For the most part, I enjoyed reading on the Kindle app. One of the things that has me more interested in Kindle than the other book readers is that Kindle allows me to make annotations, bookmarks, and highlights. Except you can only create bookmarks with the phone app and that’s not as nice. It makes the app good for novel reading, but not great for research. Good limitation to know.
I’ve read the two other books that Ellen Kushner has set in this universe (Swordspoint and The Fall of the Kings) and enjoyed them both, but it had been several years since I’d read the last one. That meant I felt a bit lost trying to remember if I’d met certain characters before and what they’d been doing when last we spent time together. That was probably a mistake on my part. Ellen (I can use her first name that because I’ve met her a couple of times at WisCon. Spent time in her “living room” at the ‘con several years ago. She wouldn’t remember me at all, but I’d like to pretend we’d be on a first name basis) set this story several years forward from the last one in the series and so the main characters in those tales were secondary to this one.
The story is really good. Let’s get that out of the way up front. I think it may be my favorite of the series but I should re-read the first two before I make that definitive. This review is going to focus on two elements of the story that are either intriguing or challenging. The first is the reason the book had been recommended to me originally. A major element of the plot is the rape of one of the secondary characters. Unlike rape as it’s depicted in shows like Law and Order SVU or the majority of novels, this rape was typical. What’s that? You don’t know what I mean? Rape as it’s often depicted in TV shows and books is most often perpetrated by strangers with violence. Afterward, the person raped is usually totally destroyed by the experience or has put it all behind hir by the fourth act or a dozen chapters later. More to the point, rape is something that happens to move a plot forward and then ignored when the plot no longer requires hir suffering.
The rape in this story is actually typical: the person was someone she knew, it happened more by the way of coercion (social more than physical) than knife point. She then told her family about the rape, but they were more interested in preserving the family name and status than in helping out their daughter. I admit: at first I was put off by the fact that the last half of the novel became about the rape. Despite picking up the book because of how it handled rape, I found the story to be distressing to me because of how much time was spent on the aftermath. Of course, before long I realized that was the point. The violence perpetrated against the character, particularly in the society as Ellen set it up, needed to reverberate across all the other characters and plot points in the novel. Just as promised at the WisCon panel, the issue of rape became central to the character and the story and it has handled appropriately.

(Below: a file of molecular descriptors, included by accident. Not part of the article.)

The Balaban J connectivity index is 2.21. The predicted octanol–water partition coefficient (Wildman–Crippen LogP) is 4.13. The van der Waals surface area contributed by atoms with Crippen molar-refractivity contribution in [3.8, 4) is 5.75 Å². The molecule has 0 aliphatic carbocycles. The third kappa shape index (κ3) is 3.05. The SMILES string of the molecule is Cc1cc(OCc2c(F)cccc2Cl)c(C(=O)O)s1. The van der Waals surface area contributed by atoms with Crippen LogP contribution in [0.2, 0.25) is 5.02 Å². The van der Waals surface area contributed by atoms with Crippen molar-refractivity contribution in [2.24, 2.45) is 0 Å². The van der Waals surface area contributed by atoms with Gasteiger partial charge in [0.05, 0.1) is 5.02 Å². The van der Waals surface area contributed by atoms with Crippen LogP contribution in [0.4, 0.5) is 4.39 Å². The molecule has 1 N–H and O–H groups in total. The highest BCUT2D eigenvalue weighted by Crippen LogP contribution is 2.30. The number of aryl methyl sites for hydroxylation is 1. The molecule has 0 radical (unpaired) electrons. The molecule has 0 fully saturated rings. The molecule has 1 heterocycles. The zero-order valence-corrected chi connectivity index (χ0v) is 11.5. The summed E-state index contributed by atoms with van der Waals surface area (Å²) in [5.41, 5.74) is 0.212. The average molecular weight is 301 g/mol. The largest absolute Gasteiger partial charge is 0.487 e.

The other element of this story that I wanted to touch on is an issue of craft. Ellen used a first person point of view for the main character and third person for multiple other characters. I’ve tried to use that approach in a short story because of the potential for storytelling. The short story didn’t work that well, but that was more because of me than the technique. I liked how the approach helps center the story in the first person character. All the benefits of first person POV can then be used to get us really close to the main character. We’re in her head and experience the world as she does. But the limitation of first person POV – that we will only know what the main character knows – can be sidestepped by having the third person used for the rest of the storytelling. Ellen uses a close third person: each scene is told pretty tightly from one POV during the scene/chapter. But she uses a range of those additional voices, whatever is needed to tell the story. Instead of being a “lazy” way of using the first person POV, Ellen uses those additional voices to add tension to the story of the main character. It brings us closer to her even as it expands the canvas of the story. Not every novelist could carry that off, but Ellen does it very well.